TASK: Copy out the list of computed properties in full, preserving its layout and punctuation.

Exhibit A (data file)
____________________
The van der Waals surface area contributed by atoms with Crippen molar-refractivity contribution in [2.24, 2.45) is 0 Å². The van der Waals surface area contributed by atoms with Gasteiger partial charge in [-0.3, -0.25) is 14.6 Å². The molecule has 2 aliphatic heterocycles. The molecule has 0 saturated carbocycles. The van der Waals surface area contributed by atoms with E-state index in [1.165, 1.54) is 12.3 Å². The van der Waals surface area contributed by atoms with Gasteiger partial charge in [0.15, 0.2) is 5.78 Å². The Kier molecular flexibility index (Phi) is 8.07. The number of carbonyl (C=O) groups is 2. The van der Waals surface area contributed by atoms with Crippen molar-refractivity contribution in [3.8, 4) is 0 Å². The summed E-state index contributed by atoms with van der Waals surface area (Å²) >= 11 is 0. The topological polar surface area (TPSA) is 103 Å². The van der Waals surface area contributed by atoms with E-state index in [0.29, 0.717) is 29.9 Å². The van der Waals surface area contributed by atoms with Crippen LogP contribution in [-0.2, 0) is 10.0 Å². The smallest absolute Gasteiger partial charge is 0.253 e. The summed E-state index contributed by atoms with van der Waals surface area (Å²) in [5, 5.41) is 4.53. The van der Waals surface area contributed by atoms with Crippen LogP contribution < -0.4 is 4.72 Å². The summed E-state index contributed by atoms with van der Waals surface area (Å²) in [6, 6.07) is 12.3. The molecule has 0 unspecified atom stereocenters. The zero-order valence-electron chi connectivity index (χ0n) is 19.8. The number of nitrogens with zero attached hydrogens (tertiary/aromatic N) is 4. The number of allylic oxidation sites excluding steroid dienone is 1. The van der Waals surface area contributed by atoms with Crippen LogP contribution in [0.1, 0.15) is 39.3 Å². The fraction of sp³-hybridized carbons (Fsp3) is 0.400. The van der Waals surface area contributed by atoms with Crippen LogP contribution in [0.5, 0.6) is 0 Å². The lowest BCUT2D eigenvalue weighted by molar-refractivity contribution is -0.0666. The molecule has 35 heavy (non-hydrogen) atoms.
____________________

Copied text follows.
The van der Waals surface area contributed by atoms with Crippen molar-refractivity contribution in [2.24, 2.45) is 0 Å². The van der Waals surface area contributed by atoms with Gasteiger partial charge in [-0.3, -0.25) is 14.6 Å². The molecule has 2 aliphatic heterocycles. The molecule has 0 saturated carbocycles. The van der Waals surface area contributed by atoms with E-state index in [1.165, 1.54) is 12.3 Å². The van der Waals surface area contributed by atoms with Gasteiger partial charge in [0.15, 0.2) is 5.78 Å². The Kier molecular flexibility index (Phi) is 8.07. The number of carbonyl (C=O) groups is 2. The van der Waals surface area contributed by atoms with Crippen molar-refractivity contribution in [3.8, 4) is 0 Å². The summed E-state index contributed by atoms with van der Waals surface area (Å²) >= 11 is 0. The topological polar surface area (TPSA) is 103 Å². The van der Waals surface area contributed by atoms with E-state index in [0.29, 0.717) is 29.9 Å². The van der Waals surface area contributed by atoms with Crippen LogP contribution in [-0.2, 0) is 10.0 Å². The smallest absolute Gasteiger partial charge is 0.253 e. The summed E-state index contributed by atoms with van der Waals surface area (Å²) in [5, 5.41) is 4.53. The van der Waals surface area contributed by atoms with Crippen LogP contribution < -0.4 is 4.72 Å². The summed E-state index contributed by atoms with van der Waals surface area (Å²) in [6, 6.07) is 12.3. The molecule has 0 unspecified atom stereocenters. The zero-order valence-electron chi connectivity index (χ0n) is 19.8. The number of nitrogens with zero attached hydrogens (tertiary/aromatic N) is 4. The number of allylic oxidation sites excluding steroid dienone is 1. The van der Waals surface area contributed by atoms with Crippen LogP contribution in [0.1, 0.15) is 39.3 Å². The fraction of sp³-hybridized carbons (Fsp3) is 0.400. The van der Waals surface area contributed by atoms with Crippen LogP contribution in [0.5, 0.6) is 0 Å². The lowest BCUT2D eigenvalue weighted by molar-refractivity contribution is -0.0666. The molecule has 35 heavy (non-hydrogen) atoms.